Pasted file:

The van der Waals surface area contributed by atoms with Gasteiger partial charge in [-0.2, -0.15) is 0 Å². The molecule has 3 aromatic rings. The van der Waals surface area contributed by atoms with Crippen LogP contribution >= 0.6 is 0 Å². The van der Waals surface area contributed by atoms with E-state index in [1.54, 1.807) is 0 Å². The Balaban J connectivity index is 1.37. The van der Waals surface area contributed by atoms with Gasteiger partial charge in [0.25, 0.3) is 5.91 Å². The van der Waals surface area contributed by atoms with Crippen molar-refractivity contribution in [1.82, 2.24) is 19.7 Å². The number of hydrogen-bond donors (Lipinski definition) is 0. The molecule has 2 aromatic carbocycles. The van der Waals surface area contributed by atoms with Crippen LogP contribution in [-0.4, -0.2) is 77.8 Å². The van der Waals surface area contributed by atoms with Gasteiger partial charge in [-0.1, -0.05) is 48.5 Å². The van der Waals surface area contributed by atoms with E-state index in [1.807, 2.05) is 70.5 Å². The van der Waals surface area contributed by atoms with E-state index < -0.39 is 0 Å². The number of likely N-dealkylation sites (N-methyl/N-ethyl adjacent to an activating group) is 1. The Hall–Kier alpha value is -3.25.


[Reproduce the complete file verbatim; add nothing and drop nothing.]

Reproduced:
The van der Waals surface area contributed by atoms with Gasteiger partial charge in [-0.2, -0.15) is 0 Å². The molecule has 3 aromatic rings. The van der Waals surface area contributed by atoms with Crippen LogP contribution >= 0.6 is 0 Å². The van der Waals surface area contributed by atoms with E-state index in [1.54, 1.807) is 0 Å². The Balaban J connectivity index is 1.37. The van der Waals surface area contributed by atoms with Gasteiger partial charge in [0.25, 0.3) is 5.91 Å². The van der Waals surface area contributed by atoms with Crippen molar-refractivity contribution in [1.82, 2.24) is 19.7 Å². The number of hydrogen-bond donors (Lipinski definition) is 0. The molecule has 2 aromatic carbocycles. The van der Waals surface area contributed by atoms with Crippen LogP contribution in [-0.4, -0.2) is 77.8 Å². The van der Waals surface area contributed by atoms with Gasteiger partial charge in [-0.1, -0.05) is 48.5 Å². The van der Waals surface area contributed by atoms with E-state index in [1.807, 2.05) is 70.5 Å². The van der Waals surface area contributed by atoms with E-state index < -0.39 is 0 Å². The number of likely N-dealkylation sites (N-methyl/N-ethyl adjacent to an activating group) is 1. The Hall–Kier alpha value is -3.25.